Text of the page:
Revisiting Google IO 2012 Edition: where are they now ? Google IO 2013 is around the corner and obviously all the tech blogs are already in line for the live keynote blogs and the goodies free stuff we are going to find under our chairs by the end of it … which made me reflect on the past 2 google IOs I have been attending, and how it is difficult to transform a few geek’s dream into a real marketable consumer product that the rest of us will actually … buy.
[Reproduced from AllThingsD, May 14, 2013]
Where Are They Now? Google I/O 2012 Edition.
This year’s Google I/O developer conference is shaping up to be a very different show from last year’s spectacle.
The company has downplayed expectations ahead of the event, saying that it will shift the focus back on developers and services rather than new hardware products and a new operating system.
We’ll find out exactly what’s in store tomorrow, when Google I/O 2013 officially kicks off with a three-hour keynote. But, before that, we thought this would be a good time to take a look back at what has happened since the last I/O.
At times resembling an action flick more than a developer conference, Google I/O 2012 was most memorable for the outrageous Google Glass demonstration and hardware announcements. But with all that hype comes some disappointment.
Skydivers, rooftop bikers and rappellers — that’s how Google first introduced Google Glass to the world. This wearable computer allows users to take pictures and video, get directions and search the Internet by voice. At the time of the conference, U.S.-based attendees could preorder an early version of the futuristic glasses for only (!) $1,500.
Google has since been holding developer events, and the glasses have been making the rounds at high-profile showcases and with some tech bloggers. In an interview with NPR last weekend, Google Chairman Eric Schmidt said the company has shipped about 2,000 units to developers. However, there is still no release date for the device. If you just can’t wait, you can always make your own.
Looking to take on Apple, Microsoft and Amazon in the battle for the living room, Google introduced its media-streaming device, the Nexus Q, at I/O last year. The bocce-ball-sized unit allows users to wirelessly stream Google Play content to a TV or home theater system, and there was much praise when Google announced that it would be manufactured in the U.S. But Nexus Q — or at least this first attempt — turned out to be a nothingburger.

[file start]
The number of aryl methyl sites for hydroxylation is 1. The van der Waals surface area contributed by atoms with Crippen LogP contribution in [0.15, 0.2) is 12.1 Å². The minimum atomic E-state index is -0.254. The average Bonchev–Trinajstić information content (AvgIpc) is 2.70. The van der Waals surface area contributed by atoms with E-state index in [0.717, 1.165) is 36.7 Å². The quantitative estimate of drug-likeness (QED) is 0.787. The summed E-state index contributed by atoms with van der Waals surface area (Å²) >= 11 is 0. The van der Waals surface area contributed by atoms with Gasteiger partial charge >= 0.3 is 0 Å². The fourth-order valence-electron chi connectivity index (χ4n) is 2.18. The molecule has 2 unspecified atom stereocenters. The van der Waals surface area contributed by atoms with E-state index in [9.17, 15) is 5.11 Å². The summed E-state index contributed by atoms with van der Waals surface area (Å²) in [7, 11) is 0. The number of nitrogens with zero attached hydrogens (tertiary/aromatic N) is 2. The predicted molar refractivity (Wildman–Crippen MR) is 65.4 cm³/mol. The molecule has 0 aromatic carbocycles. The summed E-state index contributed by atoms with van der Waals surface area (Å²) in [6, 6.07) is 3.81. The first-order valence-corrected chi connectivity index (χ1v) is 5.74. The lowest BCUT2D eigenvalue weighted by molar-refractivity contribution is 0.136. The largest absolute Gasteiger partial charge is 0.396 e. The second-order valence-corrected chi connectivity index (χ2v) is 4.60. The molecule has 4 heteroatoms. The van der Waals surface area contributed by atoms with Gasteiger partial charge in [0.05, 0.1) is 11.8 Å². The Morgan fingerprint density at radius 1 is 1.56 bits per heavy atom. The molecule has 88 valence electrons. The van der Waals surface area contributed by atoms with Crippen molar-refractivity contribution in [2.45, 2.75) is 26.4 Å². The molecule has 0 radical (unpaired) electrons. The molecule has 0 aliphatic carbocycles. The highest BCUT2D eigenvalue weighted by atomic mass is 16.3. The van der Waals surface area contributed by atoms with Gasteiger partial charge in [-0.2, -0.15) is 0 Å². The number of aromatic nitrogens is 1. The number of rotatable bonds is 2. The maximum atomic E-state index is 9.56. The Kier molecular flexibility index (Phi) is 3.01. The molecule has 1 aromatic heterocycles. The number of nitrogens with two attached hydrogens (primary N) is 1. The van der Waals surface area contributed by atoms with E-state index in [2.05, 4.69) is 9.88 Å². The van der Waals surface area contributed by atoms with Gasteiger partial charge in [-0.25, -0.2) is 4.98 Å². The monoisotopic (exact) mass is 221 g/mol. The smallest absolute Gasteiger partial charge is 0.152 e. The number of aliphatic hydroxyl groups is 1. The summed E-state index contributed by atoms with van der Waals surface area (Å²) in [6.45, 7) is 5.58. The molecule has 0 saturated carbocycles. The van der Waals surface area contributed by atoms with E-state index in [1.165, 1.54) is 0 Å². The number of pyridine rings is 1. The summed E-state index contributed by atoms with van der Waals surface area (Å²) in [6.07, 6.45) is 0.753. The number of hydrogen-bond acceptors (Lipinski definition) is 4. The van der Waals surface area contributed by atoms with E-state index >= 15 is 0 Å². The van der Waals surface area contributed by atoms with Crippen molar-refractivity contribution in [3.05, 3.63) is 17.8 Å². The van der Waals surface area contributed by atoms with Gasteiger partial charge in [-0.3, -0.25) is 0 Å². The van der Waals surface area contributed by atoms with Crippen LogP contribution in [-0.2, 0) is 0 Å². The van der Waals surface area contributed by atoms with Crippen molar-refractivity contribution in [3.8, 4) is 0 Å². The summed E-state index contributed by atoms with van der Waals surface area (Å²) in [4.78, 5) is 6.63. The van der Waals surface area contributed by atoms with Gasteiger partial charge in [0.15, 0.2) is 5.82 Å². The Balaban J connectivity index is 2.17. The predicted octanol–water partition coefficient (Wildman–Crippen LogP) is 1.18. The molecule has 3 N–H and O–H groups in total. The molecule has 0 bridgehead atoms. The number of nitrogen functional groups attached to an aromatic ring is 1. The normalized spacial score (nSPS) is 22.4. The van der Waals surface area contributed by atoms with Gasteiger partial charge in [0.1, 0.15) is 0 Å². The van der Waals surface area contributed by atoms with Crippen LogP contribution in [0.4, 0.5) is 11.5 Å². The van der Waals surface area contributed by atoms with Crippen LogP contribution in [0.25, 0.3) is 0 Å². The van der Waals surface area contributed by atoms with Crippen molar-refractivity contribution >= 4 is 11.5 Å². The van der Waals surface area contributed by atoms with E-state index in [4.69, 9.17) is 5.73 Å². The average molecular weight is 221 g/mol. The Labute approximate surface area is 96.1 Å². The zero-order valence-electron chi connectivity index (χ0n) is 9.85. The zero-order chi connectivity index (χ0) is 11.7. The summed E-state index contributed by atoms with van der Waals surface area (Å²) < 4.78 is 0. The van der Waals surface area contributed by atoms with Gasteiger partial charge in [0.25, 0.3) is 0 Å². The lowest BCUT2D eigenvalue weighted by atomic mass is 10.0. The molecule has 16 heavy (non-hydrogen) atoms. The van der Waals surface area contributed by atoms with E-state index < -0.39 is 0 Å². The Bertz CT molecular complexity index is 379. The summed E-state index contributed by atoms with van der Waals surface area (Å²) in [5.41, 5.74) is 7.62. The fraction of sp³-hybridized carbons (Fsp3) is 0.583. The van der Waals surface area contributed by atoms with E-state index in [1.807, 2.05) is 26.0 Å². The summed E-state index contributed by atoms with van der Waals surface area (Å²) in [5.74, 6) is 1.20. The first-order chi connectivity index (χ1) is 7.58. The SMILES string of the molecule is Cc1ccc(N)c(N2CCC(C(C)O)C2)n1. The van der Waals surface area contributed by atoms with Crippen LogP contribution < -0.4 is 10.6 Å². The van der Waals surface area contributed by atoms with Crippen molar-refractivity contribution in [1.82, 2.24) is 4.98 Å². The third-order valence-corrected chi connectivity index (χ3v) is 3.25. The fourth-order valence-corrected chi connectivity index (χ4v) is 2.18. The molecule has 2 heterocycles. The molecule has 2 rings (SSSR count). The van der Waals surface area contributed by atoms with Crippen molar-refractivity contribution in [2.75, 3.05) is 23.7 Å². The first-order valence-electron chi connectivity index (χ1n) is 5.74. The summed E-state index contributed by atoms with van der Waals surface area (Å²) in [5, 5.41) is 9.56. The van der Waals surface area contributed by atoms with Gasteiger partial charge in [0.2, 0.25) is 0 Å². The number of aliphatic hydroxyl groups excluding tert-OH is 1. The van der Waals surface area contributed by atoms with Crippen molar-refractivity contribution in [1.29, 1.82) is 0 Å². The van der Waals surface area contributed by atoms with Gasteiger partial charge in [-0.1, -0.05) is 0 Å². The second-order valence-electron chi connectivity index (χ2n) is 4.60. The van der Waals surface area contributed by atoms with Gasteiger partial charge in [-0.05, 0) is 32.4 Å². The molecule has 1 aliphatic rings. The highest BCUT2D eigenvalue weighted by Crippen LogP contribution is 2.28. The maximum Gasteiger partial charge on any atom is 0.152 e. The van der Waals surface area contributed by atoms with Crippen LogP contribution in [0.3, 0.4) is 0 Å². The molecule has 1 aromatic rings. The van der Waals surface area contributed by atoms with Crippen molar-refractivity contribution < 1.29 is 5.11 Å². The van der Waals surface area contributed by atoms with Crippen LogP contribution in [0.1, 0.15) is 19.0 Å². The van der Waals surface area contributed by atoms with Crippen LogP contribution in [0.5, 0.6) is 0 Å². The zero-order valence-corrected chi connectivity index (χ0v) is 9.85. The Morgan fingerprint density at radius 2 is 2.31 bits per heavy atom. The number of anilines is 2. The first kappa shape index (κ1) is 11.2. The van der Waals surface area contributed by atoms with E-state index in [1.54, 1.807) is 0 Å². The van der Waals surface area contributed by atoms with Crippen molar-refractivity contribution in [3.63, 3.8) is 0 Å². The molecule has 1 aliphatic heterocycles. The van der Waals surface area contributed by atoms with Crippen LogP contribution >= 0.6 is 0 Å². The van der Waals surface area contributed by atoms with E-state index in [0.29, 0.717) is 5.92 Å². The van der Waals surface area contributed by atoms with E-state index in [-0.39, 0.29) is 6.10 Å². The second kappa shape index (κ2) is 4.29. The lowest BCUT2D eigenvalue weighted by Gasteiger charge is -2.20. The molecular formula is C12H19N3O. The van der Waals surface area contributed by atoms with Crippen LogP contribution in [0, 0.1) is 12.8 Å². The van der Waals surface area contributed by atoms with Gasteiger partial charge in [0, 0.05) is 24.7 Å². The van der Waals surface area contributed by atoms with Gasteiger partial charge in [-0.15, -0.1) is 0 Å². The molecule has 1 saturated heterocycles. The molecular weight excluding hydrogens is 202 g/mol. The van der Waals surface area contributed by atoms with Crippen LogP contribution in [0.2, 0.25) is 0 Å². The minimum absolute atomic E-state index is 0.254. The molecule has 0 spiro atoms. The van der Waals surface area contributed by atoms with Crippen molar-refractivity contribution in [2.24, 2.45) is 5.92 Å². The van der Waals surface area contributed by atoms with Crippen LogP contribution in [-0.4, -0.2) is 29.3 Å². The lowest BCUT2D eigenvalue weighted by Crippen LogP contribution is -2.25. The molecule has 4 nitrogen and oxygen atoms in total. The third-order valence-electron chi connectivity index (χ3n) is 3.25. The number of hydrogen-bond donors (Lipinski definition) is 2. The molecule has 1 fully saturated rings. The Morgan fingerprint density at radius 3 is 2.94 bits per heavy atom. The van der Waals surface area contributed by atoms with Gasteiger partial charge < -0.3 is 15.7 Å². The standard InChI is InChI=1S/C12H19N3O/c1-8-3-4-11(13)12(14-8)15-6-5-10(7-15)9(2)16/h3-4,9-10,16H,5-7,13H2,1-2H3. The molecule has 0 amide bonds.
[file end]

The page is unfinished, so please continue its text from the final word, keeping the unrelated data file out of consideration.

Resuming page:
A mere month after its debut, Google postponed the Nexus Q indefinitely after getting initial feedback from users saying they wanted the device to do more. The company said it would work on making the product better, but we have yet to see any updates. And we won’t be hearing about it at this year’s conference.
Google’s Nexus 7 tablet fared much better. Launched in mid-July, the Asus-built tablet stood out in a sea of Android tablets with its affordable $200 price tag, without skimping out on features or quality. AllThingsD’s Walt Mossberg called it a winner in his review, and said it was the toughest challenger to the iPad yet.
It’s difficult to know just how well it did, since Google does not release sales figures. But at one point Asus said sales were approaching one million units a month. The Nexus 7 is due for a refresh, but we may not see it till later this summer.
Android Jelly Bean
More of an incremental upgrade than a major overhaul, Android Jelly Bean 4.1 brought such enhancements as improved text and speech input, the ability to share photos between phones via NFC and more detailed notifications. Jelly Bean also introduced Google Now, a smart personal assistant app that provides information based on your location, search queries and other personal data. Just last month, a version of Google Now was released for the iPhone and iPad.
As of May 1, around 28.4 percent of Android devices were running Jelly Bean, which is slightly more than those running the previous version, Ice Cream Sandwich (27.5 percent). Still, a plurality (38.5 percent) of Android phones are running Gingerbread, which is two versions behind Jelly Bean. At I/O 2011, Google announced the Android Upgrade Alliance to help improve the rate of updates, and while things have gotten better, these numbers show that there is still a lot of work to be done.
Google Compute Engine
Looking to take on Amazon in another battleground, Google announced its Compute Engine cloud-computing service at the conference last year. In an effort to get more businesses to run their applications on servers in Google’s data center, the company said its new service offers 50 percent more computing power per dollar than its rivals. Google Compute Engine was released in limited preview at the time of I/O, but last month Google opened up the service to anyone who signs up for its Gold support program, which starts at $400 per month.